My husband and I have just about completed our movie marathon for the season; we have seen almost all of the films nominated for the major Academy Awards. This may be the case most years, but it’s been especially evident to me this year – that most of the highly acclaimed films are true stories. The stories are quite different – from the story of Stephen Hawking in “The Theory of Everything” to the story of Chris Kyle in “American Sniper” to the story of the civil rights movement in “Selma” – and many in between. One exception is the movie, “Boyhood,” which is my personal choice for movie of the year. While “Boyhood” is fictional, it certainly could be true. The themes in that movie are ones with which many people can relate.
Most of us don’t think of our lives as being interesting enough for the big screen, but the truth is that we each have a story. One of the privileges of my job is that I often am in the position to hear people’s stories. Lives that may seem unremarkable on the outside often have a depth to them that proves more fascinating the deeper one goes. As I talk with members of this church, I hear stories of heroism – oh, not the kind that makes headlines, but definitely the kind that changes lives. I hear of the heroism of spouses caring for one another in difficult circumstances, and of grandparents raising grandchildren. I hear stories of courage: of people facing the challenges of cancer and other illnesses, of people rising above the despair of grief and loss. I hear stories of sacrifice – of generosity to the church and to family members – much of it done quietly, some of it done anonymously. I always notice the different ways people tell the stories of their lives: some complain, some brag, and some look for the good – finding where it is that God is at work in their lives.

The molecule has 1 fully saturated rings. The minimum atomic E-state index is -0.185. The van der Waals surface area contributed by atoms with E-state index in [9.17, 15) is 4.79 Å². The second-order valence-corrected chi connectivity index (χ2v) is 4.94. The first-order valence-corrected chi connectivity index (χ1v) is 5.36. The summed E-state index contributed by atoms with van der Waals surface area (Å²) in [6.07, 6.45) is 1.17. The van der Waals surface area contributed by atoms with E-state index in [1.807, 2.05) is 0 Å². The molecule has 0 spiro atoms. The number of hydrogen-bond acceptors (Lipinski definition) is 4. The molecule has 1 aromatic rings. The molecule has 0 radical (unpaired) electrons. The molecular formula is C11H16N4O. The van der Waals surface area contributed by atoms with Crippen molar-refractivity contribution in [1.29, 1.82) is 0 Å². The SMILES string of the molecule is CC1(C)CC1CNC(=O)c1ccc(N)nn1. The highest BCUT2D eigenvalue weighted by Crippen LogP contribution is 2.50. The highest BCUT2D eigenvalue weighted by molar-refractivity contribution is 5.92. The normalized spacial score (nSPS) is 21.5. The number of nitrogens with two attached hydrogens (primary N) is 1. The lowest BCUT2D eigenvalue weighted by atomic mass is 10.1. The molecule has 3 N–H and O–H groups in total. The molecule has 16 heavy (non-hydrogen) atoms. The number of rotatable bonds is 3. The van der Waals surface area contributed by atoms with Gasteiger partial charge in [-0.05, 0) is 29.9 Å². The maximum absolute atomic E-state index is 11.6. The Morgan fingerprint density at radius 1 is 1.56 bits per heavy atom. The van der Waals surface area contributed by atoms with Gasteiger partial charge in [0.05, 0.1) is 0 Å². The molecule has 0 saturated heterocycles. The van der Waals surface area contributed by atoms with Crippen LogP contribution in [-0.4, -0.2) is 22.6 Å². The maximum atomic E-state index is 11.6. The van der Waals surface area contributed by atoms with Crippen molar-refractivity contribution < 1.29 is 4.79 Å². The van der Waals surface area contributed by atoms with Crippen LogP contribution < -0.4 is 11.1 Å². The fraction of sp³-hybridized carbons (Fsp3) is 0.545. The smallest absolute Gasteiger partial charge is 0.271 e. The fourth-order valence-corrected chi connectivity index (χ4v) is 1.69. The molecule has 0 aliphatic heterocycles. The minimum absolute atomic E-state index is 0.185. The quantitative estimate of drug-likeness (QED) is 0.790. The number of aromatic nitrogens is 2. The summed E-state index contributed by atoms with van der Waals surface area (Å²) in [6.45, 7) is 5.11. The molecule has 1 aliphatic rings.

The best movies combine a good story with good acting and good directing. All aspects matter, from the script to the cinematography to the costuming and lighting. While I sometimes enjoy movies “just for the fun of it,” my favorite movies are those that are uplifting, those that exalt what is best about humanity, those that inspire me to be my best self. I choose to see those movies, and I find that their narratives help me think in new ways about the story of my life. We have so many choices in life – choosing which movies to watch is fairly simple. Choosing how to think about the stories of our lives: that’s a choice that really matters.